Since we have new(ish) leftover aluminium for the old roof, we were thinking of laying out a 2X2 & 1X2 (on end) framing, filling it with XPS spray foamed in place, covering the bottom with aluminium (rodent deterrence) and going with 1/2" ply for the sub-floor. Also worth noting, I'm thinking hard about making it removable easily, from the trailer chassis, for another use.

Another note:
Last year we had 18 ft of snow fall in just over a month.. crazy year but a good benchmark.. so the roof has to be strong enough for some snow loads. My initial thoughts were using 2X6 as trusses and curving them to 2X2 sized, but over the span we have of width to work with, it's not much of a curve.

So far that's where we stand. Any/all discussions/ideas/input very welcomed. I realize it's early but this is the time to plan :D


Seems my attempt to post a pic of the trailer failed. Here (I hope) are before and after proposed mods:

Re: Ideas Stage

PostPosted: Mon Aug 17, 2015 9:26 pm
by pchast
Ask a local professional painter for the best thick latex primer in a 5 gallon can.
You will use most if not all of it. Otherwise you may be able to order Gripper
on line shipped to you for less than that gallon you mentioned.
Here from HD the 5 gal can was 105$ when I got it 3 years ago. Its now listed
at 99.

Re: Ideas Stage

PostPosted: Tue Aug 18, 2015 7:51 am
by Funluvin001
pchast wrote:Ask a local professional painter for the best thick latex primer in a 5 gallon can.
You will use most if not all of it. Otherwise you may be able to order Gripper
on line shipped to you for less than that gallon you mentioned.

I had already planned on using 5'er pales as necessary and I have an account at the local Benny Moore location, but there us a local chain store with a house brand that we find much better. (Home Hardware for those fellow canucks.)
Sadly Gripper isn't sold in the country and so getting it shipped up from The US would be very cost prohibitive. That's why I was looking at the newer Kilz, Zinsser & Circa1850 Prime It! products as possible alternatives. Sadly I dont know anyone who's used any of them, yet, so I may have to buy some quarts and do some testing.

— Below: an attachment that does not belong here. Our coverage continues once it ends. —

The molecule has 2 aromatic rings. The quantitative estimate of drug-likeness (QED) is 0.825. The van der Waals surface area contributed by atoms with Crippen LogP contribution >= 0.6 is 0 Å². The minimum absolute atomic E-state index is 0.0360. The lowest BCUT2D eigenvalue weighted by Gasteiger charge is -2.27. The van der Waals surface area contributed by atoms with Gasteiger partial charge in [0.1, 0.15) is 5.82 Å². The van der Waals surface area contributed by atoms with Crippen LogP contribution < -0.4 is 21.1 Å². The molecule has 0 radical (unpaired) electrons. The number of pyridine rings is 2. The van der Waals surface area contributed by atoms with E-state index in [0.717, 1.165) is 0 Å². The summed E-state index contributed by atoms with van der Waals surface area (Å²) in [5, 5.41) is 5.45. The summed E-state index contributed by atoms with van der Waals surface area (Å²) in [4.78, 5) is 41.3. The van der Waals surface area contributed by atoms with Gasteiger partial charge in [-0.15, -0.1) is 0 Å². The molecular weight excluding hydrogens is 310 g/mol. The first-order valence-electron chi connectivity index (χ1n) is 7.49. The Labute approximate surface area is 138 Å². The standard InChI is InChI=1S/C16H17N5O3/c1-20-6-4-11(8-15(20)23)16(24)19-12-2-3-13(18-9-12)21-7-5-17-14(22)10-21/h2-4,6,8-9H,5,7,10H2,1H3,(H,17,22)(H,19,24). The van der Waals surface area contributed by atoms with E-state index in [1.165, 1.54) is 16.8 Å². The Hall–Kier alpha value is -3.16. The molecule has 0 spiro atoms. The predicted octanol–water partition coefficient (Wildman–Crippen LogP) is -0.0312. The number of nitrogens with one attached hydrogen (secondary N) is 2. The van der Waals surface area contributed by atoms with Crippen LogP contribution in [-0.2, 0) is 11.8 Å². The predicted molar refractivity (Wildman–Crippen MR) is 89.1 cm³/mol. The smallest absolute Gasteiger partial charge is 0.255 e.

pchast wrote:Here from HD the 5 gal can was 105$ when I got it 3 years ago. Its now listed
at 99.

That's pretty pricey for a primer, but from what I've read, some have used it as their primary adhesive for the canvass? It sure seems to stick to the foam very well. Don't think I've found any results on the long term adhesion effects of such a build yet, though.

I had even debated using a 2-part epoxy marine primer which has both bonding and water proofing characteristics, but it's thick as hell, and very $$$. :cry:

Re: Ideas Stage

PostPosted: Wed Jan 13, 2016 3:50 pm
by KCStudly
Re: cutting arched spars from larger stock to handle snow loads. I would be concerned that you would be cutting the grain short and, depending on the species, setting up the potential for splitting under load. It would be much preferred to have the grain following the arch shape, either by steam bending smaller stock, or by laminating thin slats over a form.

I did see a technique somewhere where the guy was able to maximize the depth of the arch, making it greater than the width of the original stock would normally allow, by planning the layout so that the part removed from the under side could be biscuit (or plate) joined back on to the top completing the arc of the upper cut. I thought that was pretty clever and wish I could remember where I saw it. In other words, if you start with 1x6's and cut a 4 inch high segment out (leaving 2 inches in the middle, you can glue the segment back on the top and have a 6 inch deep arch section that is curved top and bottom. The overlap between the long grains in the bottom segment (now top) piece add back to the long top grains in the now bottom piece.

Another option would be cutting them from plywood.

Maybe this concern is less of an issue if using sandwich construction for your roof, but it was what came to mind.

Re: Ideas Stage

PostPosted: Wed Jan 13, 2016 4:09 pm
by KCStudly
Here's what I mean. The middle is a 1x6 board drawn 5.5 tall by 82 inches long.

The bottom shows the cut starting 3-1/2 inches in from each end (assuming it will rest on top of the walls... this could be less) and arching up to leave 2 inches remaining.

The top shows the segment glued back on top and the upper shoulders lopped off to complete the upper arch.


Re: Ideas Stage

PostPosted: Wed Jan 13, 2016 4:35 pm
by dales133
That tb2 prices sounds expensive.i only paid 30 a gallon in australia.
Id shop around as the place i was going to get it from first was alot more.
I used zinsser super prime and it worked well followed by dulux exterior acrylic top coat